24 October – Memorial for St. Anthony Mary Claret, Bishop
Anthony Mary Claret (1807–1870) was a weaver and a seminary student with Blessed Francis Coll. He was ordained on 13 June 1835, and became a missionary in Catalonia and the Canary Islands. He directed retreats and founded the Congregation of Missionary Sons of the Immaculate Heart of Mary (Claretians). He became Archbishop of Santiago de Cuba on 20 May 1850, and founded the Teaching Sisters of Mary Immaculate.
Following his work in the Caribbean, Blessed Pope Pius IX ordered him back to Spain where he became confessor to Queen Isabella II and was exiled with her. He had the gift of prophecy and miracles, and was reported to have preached 10,000 sermons, published 200 works. He spread devotion to the Blessed Sacrament and the Immaculate Heart of Mary.
– Patron Saint Index
Be friends with one another, and kind, forgiving each other as readily as God forgave you in Christ.
Try, then, to imitate God as children of his that he loves and follow Christ loving as he loved you, giving himself up in our place as a fragrant offering and a sacrifice to God. Among you there must be not even a mention of fornication or impurity in any of its forms, or promiscuity: this would hardly become the saints! There must be no coarseness, or salacious talk and jokes – all this is wrong for you; raise your voices in thanksgiving instead. For you can be quite certain that nobody who actually indulges in fornication or impurity or promiscuity – which is worshipping a false god – can inherit anything of the kingdom of God. Do not let anyone deceive you with empty arguments: it is for this loose living that God’s anger comes down on those who rebel against him. Make sure that you are not included with them. You were darkness once, but now you are light in the Lord; be like children of light.
One sabbath day Jesus was teaching in one of the synagogues, and a woman was there who for eighteen years had been possessed by a spirit that left her enfeebled; she was bent double and quite unable to stand upright. When Jesus saw her he called her over and said, ‘Woman, you are rid of your infirmity’ and he laid his hands on her. And at once she straightened up, and she glorified God.
But the synagogue official was indignant because Jesus had healed on the sabbath, and he addressed the people present. ‘There are six days’ he said ‘when work is to be done. Come and be healed on one of those days and not on the sabbath.’ But the Lord answered him. ‘Hypocrites!’ he said ‘Is there one of you who does not untie his ox or his donkey from the manger on the sabbath and take it out for watering? And this woman, a daughter of Abraham whom Satan has held bound these eighteen years – was it not right to untie her bonds on the sabbath day?’ When he said this, all his adversaries were covered with confusion, and all the people were overjoyed at all the wonders he worked.
And a woman was there who for eighteen years had been crippled by a spirit
My grandmother died with anger in her heart. Hers was a slow deterioration — a long, sad, bewildering goodbye. I feel she lost herself before she left us. Towards the end, she seemed to obsess over things that had happened years ago, old hurts that had been inflicted on her, but she would forget what you said to her ten minutes before. She was like a different person altogether. Who was once a loving, happy force in my life, changed into someone I didn’t recognize. It was as if a black pall came over her. When she finally let go and breathed her last, it felt like she had been set free. Whatever evil had taken hold of her mind, it was gone and she had returned to God.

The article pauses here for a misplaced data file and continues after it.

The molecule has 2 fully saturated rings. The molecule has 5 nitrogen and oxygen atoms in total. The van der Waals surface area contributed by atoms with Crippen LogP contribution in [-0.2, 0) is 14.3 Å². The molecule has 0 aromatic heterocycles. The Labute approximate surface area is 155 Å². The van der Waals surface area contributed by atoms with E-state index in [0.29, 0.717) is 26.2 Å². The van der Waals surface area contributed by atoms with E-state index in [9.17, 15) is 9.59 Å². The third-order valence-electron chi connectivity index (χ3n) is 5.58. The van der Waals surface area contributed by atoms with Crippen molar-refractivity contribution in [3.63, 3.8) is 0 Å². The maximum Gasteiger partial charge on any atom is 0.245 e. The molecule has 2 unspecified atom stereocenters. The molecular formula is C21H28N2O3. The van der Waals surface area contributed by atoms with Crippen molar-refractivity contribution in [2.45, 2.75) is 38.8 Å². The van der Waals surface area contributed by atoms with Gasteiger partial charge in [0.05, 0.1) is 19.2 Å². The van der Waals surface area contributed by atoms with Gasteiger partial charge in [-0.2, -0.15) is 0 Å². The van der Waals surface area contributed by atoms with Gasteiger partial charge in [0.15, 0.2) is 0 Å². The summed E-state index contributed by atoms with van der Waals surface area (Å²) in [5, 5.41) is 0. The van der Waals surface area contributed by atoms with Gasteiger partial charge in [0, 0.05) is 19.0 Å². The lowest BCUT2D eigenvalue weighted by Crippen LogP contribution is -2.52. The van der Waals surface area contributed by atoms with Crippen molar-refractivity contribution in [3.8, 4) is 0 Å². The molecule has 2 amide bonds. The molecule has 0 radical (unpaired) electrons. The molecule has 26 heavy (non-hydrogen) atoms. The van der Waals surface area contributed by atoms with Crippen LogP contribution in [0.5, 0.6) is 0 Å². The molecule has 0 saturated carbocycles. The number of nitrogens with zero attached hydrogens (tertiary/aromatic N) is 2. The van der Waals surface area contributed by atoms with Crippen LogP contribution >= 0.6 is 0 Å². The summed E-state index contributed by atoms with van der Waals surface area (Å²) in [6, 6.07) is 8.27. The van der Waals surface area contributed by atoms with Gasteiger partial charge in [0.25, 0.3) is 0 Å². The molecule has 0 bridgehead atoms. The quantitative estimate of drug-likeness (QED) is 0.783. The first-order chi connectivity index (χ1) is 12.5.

I’ll never understand why her manner changed towards the end. I read that the dying know their time is up, and as the days pass, they relinquish more of the banalities of life, until what’s left is just the essence of their soul. It hurts me to think it was anger that resided at the core of her heart. Anger and bitterness. Because in life, she wasn’t like that. She was a beautiful person. I still don’t know what could have happened to change her at the end, or how the unresolved conflicts in her life became so large that they consumed her.
In today’s gospel, we read that the woman was gripped by an evil spirit. That’s what anger does to the heart when we hold on to it. Grudges, nurtured by resentment and unforgiveness, become hatred with the passage of time. Caught up in our rage, love dies in our heart. My grandmother pushed everyone away at the end. She didn’t mean to, she just couldn’t help herself. Her anger defined her and she died holding on to it.
I want to believe that she is with Jesus now, that he has freed her from the rage that held her hostage at the end. I pray he frees us too, those of us who loved her but were stung by her sharp words at the end. Those of us she left behind, who are still holding on to the hurt and confusion in our hearts. I want to only remember the loving, devoted woman who was so much a part of my happy childhood. I pray that she is at peace now. I pray she is with God now.
(Today’s Oxygen by Sharon Soo)
Prayer: We pray for those who have passed on, may they find the peace that eluded them in life.
Thanksgiving: We give thanks for the Holy Spirit, who calms us during the storms of our life, who saves us from ourselves.